"Personal Transportation" vs. "Personal Computing"

"Personal Transportation" vs. "Personal Computing"

Post by Peter Mar » Mon, 20 Sep 1993 01:55:12


A colleague of mine suggested that there might be some value in looking
for a useful analogy between the development of "personal transportation"
from the practical introduction of the bicycle a century ago, and the
more recent development of "personal computing."  For example, consider
that

  + cyclists were the original highway lobbyists, but perhaps any success
    led in part led to their displacement by cars [and now *everyone* is
    talking of information highways]

  + bicycles have a very different meaning in the U.S. ('mere' recreation)
    and much of the rest of the world ('serious' commuter transportation)
    [is there a similar distinction for computing or telecommunicating?]

In any event, I'm interested in following up on the suggestion, and would
appreciate pointers to references on the early-middle history of "mass"
bicycling, and particularly of its *economic history*.  Can anyone suggest
relevent books, reports, or theses?

Thanks,

P-)

     +----- Peter Marks, NCR Seattle Technology Center -----+
     | 15307 NE 202nd Street, Woodinville, Washington 98072 |
     |       voice:(206)489-0501    fax:(206)489-0611       |

 
 
 

"Personal Transportation" vs. "Personal Computing"

Post by John Ciccarell » Wed, 22 Sep 1993 10:28:26


Quote:
> pointers ...to... the early-middle history of "mass" bicycling?

At the excellent exhibit this summer at SF Airport, I learned that cycling
underwent a "craze" in the late 1860s, due in part to technical innovations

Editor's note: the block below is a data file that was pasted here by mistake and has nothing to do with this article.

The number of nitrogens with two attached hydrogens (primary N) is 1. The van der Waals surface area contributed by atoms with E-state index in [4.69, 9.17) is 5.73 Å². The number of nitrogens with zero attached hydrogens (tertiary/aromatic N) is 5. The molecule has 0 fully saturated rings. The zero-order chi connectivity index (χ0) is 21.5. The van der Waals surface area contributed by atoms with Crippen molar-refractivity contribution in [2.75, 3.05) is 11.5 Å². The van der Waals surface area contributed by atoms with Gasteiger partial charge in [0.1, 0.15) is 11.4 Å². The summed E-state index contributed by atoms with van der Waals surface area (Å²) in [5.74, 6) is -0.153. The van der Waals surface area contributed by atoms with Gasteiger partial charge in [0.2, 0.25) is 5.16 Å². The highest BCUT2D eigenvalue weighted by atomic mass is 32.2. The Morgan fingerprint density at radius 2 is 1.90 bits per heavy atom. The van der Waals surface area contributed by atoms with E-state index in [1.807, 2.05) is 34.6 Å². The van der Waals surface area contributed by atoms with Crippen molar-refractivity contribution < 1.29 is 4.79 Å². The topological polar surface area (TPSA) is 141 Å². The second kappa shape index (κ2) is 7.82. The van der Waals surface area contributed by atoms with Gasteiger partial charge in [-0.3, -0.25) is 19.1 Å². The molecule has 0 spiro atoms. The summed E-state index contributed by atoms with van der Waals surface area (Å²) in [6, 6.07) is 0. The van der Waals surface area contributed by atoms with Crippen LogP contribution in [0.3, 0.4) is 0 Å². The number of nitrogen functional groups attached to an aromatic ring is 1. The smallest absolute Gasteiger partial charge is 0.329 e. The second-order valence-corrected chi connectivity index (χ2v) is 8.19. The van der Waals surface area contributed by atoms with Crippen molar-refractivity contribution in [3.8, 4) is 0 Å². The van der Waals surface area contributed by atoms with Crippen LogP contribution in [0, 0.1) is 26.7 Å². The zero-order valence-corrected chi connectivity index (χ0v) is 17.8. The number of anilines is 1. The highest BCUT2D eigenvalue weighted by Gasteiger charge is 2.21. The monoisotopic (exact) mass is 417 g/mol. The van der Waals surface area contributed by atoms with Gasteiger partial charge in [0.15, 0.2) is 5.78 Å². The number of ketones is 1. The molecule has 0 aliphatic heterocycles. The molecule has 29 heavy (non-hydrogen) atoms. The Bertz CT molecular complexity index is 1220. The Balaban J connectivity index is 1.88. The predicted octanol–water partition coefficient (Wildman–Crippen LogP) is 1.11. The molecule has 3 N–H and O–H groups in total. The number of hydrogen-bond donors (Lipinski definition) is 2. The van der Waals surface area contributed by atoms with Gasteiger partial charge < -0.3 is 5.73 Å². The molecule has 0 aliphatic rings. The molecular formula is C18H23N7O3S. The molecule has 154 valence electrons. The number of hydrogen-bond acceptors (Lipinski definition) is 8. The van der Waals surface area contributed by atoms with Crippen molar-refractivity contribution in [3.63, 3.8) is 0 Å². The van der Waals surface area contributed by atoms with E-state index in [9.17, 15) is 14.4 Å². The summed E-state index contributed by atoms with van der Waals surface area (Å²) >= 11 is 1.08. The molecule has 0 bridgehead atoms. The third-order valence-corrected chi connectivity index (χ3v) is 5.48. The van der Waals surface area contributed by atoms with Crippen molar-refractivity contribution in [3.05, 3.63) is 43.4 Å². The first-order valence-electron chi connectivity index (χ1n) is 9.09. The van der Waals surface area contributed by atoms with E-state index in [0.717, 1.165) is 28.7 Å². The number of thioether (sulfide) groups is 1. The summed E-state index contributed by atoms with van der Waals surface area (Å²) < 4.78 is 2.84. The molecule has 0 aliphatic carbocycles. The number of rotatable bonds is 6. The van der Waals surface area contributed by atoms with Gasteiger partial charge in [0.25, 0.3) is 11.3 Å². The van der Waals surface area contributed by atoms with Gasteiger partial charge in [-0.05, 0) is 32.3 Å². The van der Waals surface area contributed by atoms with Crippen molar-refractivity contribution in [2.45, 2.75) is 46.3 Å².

like pedals :-).  There was a hilarious cartoon from Harper's Bazaar magazine
for 1867 or thereabouts, showing the economic consequences of replacing the
horse with the bicycle.  I'd dig up those Harper's issues in a university or
city library system (or Harper's itself).

I would also contact the League of American Wheelmen, Baltimore, MD.
(410)-539-3399.  LAW was founded in the 1880's and its early members were
involved in the "Good Roads" movement that advocated paving of then-dirt roads.
 A decade later, the first automobiles made good use of these good roads, and
the rest is, well, history.

/John Ciccarelli

 
 
 

"Personal Transportation" vs. "Personal Computing"

Post by Vivek R » Thu, 23 Sep 1993 09:01:26

You may find this interesting:

"The personal computer is a bicycle for the mind" - Steven Jobs

This is from John Sculley's autobiographical "From Pepsi to Apple".
He refers to the fact that a walking human is making pretty
inefficient use of energy for movement (the most efficient animal
is the condor) but a human on a bicycle is massively efficient -
beating even the condor.

Similarly the personal computer, Jobs hoped, would be a lightweight
tool for making the mind function more optimally.

Vivek Rau

 
 
 

"Personal Transportation" vs. "Personal Computing"

Post by Henling, Lawrence » Sat, 25 Sep 1993 02:21:00

Quote:

>(the most efficient animal
>is the condor) but a human on a bicycle is massively efficient -
>beating even the condor.

 I hope the bicycle fares better in Southern California than the
condor. But both suffer from loss of habitat. Pasadena, which
declares itself 'bicycle friendly' is doing all sorts of nice
things, such as adding center turn lanes to streets which removes
the shoulder and makes the lanes so narrow that cars have to
move to avoid hitting cyclists.